Monday, March 8, 2010

Insuring Boat During Transport

An important item to have squared away when transporting a boat, or anything else, is insurance that reimburses the owner for the value of the item in case of damage or loss during transport.

This is not as simple as relying on your general insurance coverage. In fact, most insurers don't cover the item during transport. You should double check and make sure that you are covered completely. In our case, for example, our State Farm Insurance will not cover our boat during transport unless it is struck by a direct hit of lightning. Even when we asked for supplemental transport insurance to cover cases beyond lightening, they said no.

Another gotcha is that almost all transporters have freight insturance, and will tell you they are insured. However, freight insurance is based on weight, not the replacement value of the item. The going payout rate of freight insurance is $0.10 per pound on damages. To give you an idea of what this means in our case, our Gemini 3200 weights 7,000lbs. If we only had freight insurance coverage for our boat and there was a total loss, we would be reimbursed a whopping $700. Not good.

Most transport companies offer declared value coverage up to the full value of the cargo for an additional cost. The transporter that we have chosen automatically includes the declared value coverage in his quote.

So the next time you ship a car, boat, or a camera at your local PakMail, or other local ship store, be very sure to ask if the item being shipped is covered for full replacement value in case of loss. You may be surprise how many times the answer will be "no." However, you can always buy more insurance from someone.

Sunday, March 7, 2010

Banana Nut Bread Recipe

The following Banana Nut Bread recipe is sooooooooo good that we have deemed it OMG Banana Nut Bread. It's easy to make on land. However, I'm still working out the kinks for cooking it in a pressure cooker so that it is boat-able. Enjoy!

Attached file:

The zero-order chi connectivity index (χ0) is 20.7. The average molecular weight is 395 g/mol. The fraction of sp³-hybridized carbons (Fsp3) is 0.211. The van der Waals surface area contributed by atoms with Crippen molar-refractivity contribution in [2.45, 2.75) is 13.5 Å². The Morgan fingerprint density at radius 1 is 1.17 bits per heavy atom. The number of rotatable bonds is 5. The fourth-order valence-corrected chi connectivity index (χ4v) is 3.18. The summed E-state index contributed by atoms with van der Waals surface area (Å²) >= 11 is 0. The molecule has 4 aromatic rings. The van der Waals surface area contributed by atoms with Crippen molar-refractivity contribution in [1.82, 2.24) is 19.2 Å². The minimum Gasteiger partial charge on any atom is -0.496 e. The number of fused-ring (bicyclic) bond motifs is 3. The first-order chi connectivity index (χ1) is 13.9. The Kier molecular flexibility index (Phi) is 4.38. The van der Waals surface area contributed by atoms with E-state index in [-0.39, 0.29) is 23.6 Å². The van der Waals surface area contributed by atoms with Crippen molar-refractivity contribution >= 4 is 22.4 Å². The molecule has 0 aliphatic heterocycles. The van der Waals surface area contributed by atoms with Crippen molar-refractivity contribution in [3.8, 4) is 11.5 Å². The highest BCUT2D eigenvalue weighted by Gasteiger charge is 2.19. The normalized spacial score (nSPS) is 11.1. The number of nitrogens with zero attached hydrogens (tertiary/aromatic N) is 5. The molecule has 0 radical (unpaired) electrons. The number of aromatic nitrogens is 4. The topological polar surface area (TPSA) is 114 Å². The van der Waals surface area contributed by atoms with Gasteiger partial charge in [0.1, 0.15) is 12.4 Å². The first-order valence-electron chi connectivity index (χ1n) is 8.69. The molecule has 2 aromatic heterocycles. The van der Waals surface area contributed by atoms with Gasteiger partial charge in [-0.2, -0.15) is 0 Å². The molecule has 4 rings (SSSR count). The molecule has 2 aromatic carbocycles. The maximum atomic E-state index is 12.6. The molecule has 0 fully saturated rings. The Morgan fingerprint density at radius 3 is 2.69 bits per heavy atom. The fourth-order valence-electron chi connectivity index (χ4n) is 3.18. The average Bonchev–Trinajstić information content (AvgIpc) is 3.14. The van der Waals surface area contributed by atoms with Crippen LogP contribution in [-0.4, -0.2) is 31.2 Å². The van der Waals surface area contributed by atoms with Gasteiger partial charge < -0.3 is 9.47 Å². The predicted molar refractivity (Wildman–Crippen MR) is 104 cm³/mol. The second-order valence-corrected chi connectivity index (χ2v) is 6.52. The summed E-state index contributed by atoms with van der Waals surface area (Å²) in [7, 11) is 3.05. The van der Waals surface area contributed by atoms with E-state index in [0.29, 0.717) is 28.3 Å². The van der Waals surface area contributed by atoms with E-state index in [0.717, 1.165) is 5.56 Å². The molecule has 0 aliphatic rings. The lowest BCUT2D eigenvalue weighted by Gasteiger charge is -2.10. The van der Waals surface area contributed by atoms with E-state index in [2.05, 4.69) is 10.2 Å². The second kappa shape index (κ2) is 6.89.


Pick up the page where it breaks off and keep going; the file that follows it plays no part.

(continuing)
2 cups self rising flour
1 cup light brown sugar
1 cup white sugar
2 1/2 cups mashed bananas (roughly 3 overriped and 4 very ripe)
2 teaspoon vanilla extract
1/2 cup butter
4 eggs, beaten
1 cup coarsely chopped peacans

  1. Preheat the oven to 350 degrees F. Grease and flour two 9x5 inch loaf pans.
  2. Mix together the butter, brown sugar, and white sugar sugar until smooth.
  3. Stir in the bananas and eggs until well blended
  4. Add sifted flour and stir until blended
  5. Add pecans
  6. Divide the batter evenly between the two loaf pans
Bake for 60 to 70 minutes in the preheated oven, until a knife inserted into the crown of the loaf comes out clean. Let the loaves cool in the pans for at least 5 minutes, then turn out onto a cooling rack, and cool completely. Wrap in aluminum foil to keep in the moisture.

Note: If you use smaller foil pan, you will need to cook the bread for about 20-30 minutes longer.

Saturday, March 6, 2010

Last $250 for Car Tags!

With February being Val's birth month, we had to renew our car tags.

For $250 USD, both of our cars are registered in the state of Georgia for 1 more year. Whoopie. This may very well be the last time, for a long time, that we have to get the car tags renewed. Wahoo!

This may also be the last time that we have to do car emissions testing too. At $25 per car, that is another $50 we shell out each year.

$300 each year for having registered automobiles in the state is a lot of money. However, our current lifestyle needs the cars. Our next life phase, the voyaging phase, won't require them so that $300 won't be spent! Now, about the boat registration money we send to the state .... :)

Friday, March 5, 2010

Sailing to Central America

As the weekend approaches, we've been thinking a lot about where we could be this time next year. It is very possible that we will be 2 months into the journey, and we suspect we will be somewhere in Central America.

Central America consists of Belize, Guatemala, El Salvador, Honduras, Nicaragua, Costa Rica, and Panama. We've been to Honduras before and found it to be exactly what we would expect of Central America. It has friendly people, absolutely beautiful landscapes, and a lot of poverty. The cost of living in this region of the world is very, very cheap.